Also, bad title for this post; "wise words..." it is not. It's youthful words we all need to hear from time to time. We all said the same thing 10... 20... 30... years ago. "Originality is lack of information."

Adam said...

I haven't heard of this play. It sounds interesting. It's definitely got a gimmick.

I think you're right about this: "for so many young writers, drafting scripts and then sending them to theaters across the country, each with its own distinct mission, is an excercise in taming from the get go. "

But how do you find your theaters otherwise? Because hooking up with the theaters that like your work is exactly right but how else can you find them except if you start a theater yourself.

I don't think Pillowman was tame. Nor Well.

Adam said...

Rlewis--just to clarify--I'm not saying that off off is tame. Or bathrooms. What I'm saying is that there is more tame work off broadway than there used to be. I'm not saying there isn't great theater going on, and also there are off broadway and regional theaters without a doubt doing amazing exciting work.

I think HBO is more likely to shock someone these days than most plays off broadway. It's less safe.

And again, I'm not saying safe is always bad. Nor is shocking necessarily good.

RLewis said...

"But how do you find your theaters otherwise?"
Kiss a lot of frogs, i.e. Get outside yourself and see a lot of other people's shows, esp. company's doing the work of writers that you admire. Also, the Graduate Center has terrific panel discussions/receptions with leaders of some fine theaters = http://web.gc.cuny.edu/mestc/programs/

Adam said...

Oh, I do that too. But if you want to get your stuff out there, you have to do both.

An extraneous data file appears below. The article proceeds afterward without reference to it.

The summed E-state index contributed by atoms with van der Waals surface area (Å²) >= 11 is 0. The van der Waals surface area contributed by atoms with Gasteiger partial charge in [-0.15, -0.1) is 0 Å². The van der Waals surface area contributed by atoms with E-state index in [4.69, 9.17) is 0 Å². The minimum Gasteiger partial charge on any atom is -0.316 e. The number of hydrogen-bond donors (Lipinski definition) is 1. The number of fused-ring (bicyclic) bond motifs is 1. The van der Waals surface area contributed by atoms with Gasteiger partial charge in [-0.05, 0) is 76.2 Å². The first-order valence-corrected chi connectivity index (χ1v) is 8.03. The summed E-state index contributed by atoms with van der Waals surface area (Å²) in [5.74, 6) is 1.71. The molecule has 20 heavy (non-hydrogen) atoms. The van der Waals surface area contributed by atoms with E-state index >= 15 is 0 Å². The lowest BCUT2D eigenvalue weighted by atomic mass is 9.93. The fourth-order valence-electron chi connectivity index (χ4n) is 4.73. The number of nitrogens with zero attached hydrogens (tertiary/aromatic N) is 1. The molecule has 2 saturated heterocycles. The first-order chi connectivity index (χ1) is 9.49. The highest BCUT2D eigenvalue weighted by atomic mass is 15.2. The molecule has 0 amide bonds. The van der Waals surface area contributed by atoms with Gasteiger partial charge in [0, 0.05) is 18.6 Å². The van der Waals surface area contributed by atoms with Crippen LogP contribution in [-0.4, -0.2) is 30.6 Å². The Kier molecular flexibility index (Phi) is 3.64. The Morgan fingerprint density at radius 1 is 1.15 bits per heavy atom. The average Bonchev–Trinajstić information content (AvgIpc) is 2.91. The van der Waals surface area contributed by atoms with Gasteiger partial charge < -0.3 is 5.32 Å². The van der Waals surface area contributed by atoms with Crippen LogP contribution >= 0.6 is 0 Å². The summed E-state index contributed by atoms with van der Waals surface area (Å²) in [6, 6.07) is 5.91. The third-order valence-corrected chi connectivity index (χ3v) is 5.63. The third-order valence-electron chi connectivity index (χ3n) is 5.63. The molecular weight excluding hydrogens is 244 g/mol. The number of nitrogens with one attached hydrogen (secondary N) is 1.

Gary Kline said...

"What I'm saying is that there is more tame work off broadway than there used to be."

Used to be meaning what? Thirty years ago? Ten? Two years ago? It's always so easy to say things like this while rattling a sabre, but do you know for a fact that it's true?

My theater-going experience goes back a few decades, and as far as my memory goes, there has ALWAYS been a glut of middle-brow, "safe" plays off-Broadway. Certainly as many as there are now. The more commercial institutional theaters have trafficked in that work for decades. It's what's kept their doors open for so long. They have a mission and an audience, and they stick to it. Whether you LIKE that kind of work or not is irrelevant. There's PLENTY of work out there to suit all kinds of tastes. There always has been.

Because along with those "safe" plays, there were also plenty of cutting edge and experimental pieces. Though in general we journeyed off-OFF-Broadway for the TRULY untame stuff. Just like we do today.

From my perspective, Off-Broadway has always been (at least going back to the 70's) a healthy mix of living-room naturalism alongside the less conventional. I don't see the dramatic shift you keep referencing. If you have any anecdotal evidence to the contrary I'd love to hear it.

Adam said...

You're right that I don't know for a fact it's true, though I'm not the first person to say it. And there is no way to prove tameness so the whole thing doesn't really stand up to debate. And I've only been in New York for 7 years though I have read many plays that went up in the 70s and 80s. From where you stand if it has always been thus, I cna't really tell you where you stand is wrong.

I guess where I'm coming from is seeing a playwright whose work I like and when they finally get to off broadway their work has become "middle brow." I've seen this a bunch of times. I'm so excited to see the new play by someone in a big space and then, oh, it's a play without any bite signifying nothing. And sure maybe that's why this particular play got through the mill or maybe they just got older. But still, it's dissappointing.

Gary Kline said...

Hmm, so it seems what you're really is saying is that it's the playwrights who are getting safer, not the theaters themselves. Interesting. And you're right that it must be a bit chicken-egg to ask whether these formerly daring trail-blazers turned middle-brow in order to get produced in a bigger theater, or whether the writers just went in a different direction (for whatever reeason) and THEN the bigger theaters got interested.

I guess I'm most curious to know what writers specifically you're thinking of. It's hard for me to talk in the abstract.

Interesting discussion though.